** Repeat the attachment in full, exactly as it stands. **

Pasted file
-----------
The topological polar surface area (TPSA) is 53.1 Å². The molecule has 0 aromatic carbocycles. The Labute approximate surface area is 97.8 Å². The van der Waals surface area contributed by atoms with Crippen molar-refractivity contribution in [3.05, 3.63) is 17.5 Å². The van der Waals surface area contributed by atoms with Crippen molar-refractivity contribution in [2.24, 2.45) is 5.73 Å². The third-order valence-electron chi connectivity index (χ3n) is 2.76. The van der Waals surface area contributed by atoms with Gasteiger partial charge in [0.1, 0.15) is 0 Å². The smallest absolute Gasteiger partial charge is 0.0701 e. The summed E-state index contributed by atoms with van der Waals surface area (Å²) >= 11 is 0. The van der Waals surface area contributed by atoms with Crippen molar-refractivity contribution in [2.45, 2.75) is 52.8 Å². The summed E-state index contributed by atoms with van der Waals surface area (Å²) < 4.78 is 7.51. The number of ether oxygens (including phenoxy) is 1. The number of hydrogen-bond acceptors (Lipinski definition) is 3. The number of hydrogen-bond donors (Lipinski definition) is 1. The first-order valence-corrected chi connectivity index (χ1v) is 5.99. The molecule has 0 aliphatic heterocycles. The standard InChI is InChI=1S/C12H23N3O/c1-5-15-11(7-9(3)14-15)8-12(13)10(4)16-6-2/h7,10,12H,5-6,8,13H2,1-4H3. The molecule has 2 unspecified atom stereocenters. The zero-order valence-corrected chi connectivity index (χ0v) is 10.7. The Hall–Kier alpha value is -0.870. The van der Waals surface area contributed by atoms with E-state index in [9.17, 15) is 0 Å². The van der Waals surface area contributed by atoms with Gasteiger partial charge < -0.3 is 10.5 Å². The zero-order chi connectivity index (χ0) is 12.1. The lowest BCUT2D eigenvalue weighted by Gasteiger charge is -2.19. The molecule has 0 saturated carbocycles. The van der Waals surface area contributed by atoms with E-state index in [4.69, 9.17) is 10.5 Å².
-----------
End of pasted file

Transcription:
The topological polar surface area (TPSA) is 53.1 Å². The molecule has 0 aromatic carbocycles. The Labute approximate surface area is 97.8 Å². The van der Waals surface area contributed by atoms with Crippen molar-refractivity contribution in [3.05, 3.63) is 17.5 Å². The van der Waals surface area contributed by atoms with Crippen molar-refractivity contribution in [2.24, 2.45) is 5.73 Å². The third-order valence-electron chi connectivity index (χ3n) is 2.76. The van der Waals surface area contributed by atoms with Gasteiger partial charge in [0.1, 0.15) is 0 Å². The smallest absolute Gasteiger partial charge is 0.0701 e. The summed E-state index contributed by atoms with van der Waals surface area (Å²) >= 11 is 0. The van der Waals surface area contributed by atoms with Crippen molar-refractivity contribution in [2.45, 2.75) is 52.8 Å². The summed E-state index contributed by atoms with van der Waals surface area (Å²) < 4.78 is 7.51. The number of ether oxygens (including phenoxy) is 1. The number of hydrogen-bond acceptors (Lipinski definition) is 3. The number of hydrogen-bond donors (Lipinski definition) is 1. The first-order valence-corrected chi connectivity index (χ1v) is 5.99. The molecule has 0 aliphatic heterocycles. The standard InChI is InChI=1S/C12H23N3O/c1-5-15-11(7-9(3)14-15)8-12(13)10(4)16-6-2/h7,10,12H,5-6,8,13H2,1-4H3. The molecule has 2 unspecified atom stereocenters. The zero-order valence-corrected chi connectivity index (χ0v) is 10.7. The Hall–Kier alpha value is -0.870. The van der Waals surface area contributed by atoms with E-state index in [9.17, 15) is 0 Å². The van der Waals surface area contributed by atoms with Gasteiger partial charge < -0.3 is 10.5 Å². The zero-order chi connectivity index (χ0) is 12.1. The lowest BCUT2D eigenvalue weighted by Gasteiger charge is -2.19. The molecule has 0 saturated carbocycles. The van der Waals surface area contributed by atoms with E-state index in [4.69, 9.17) is 10.5 Å².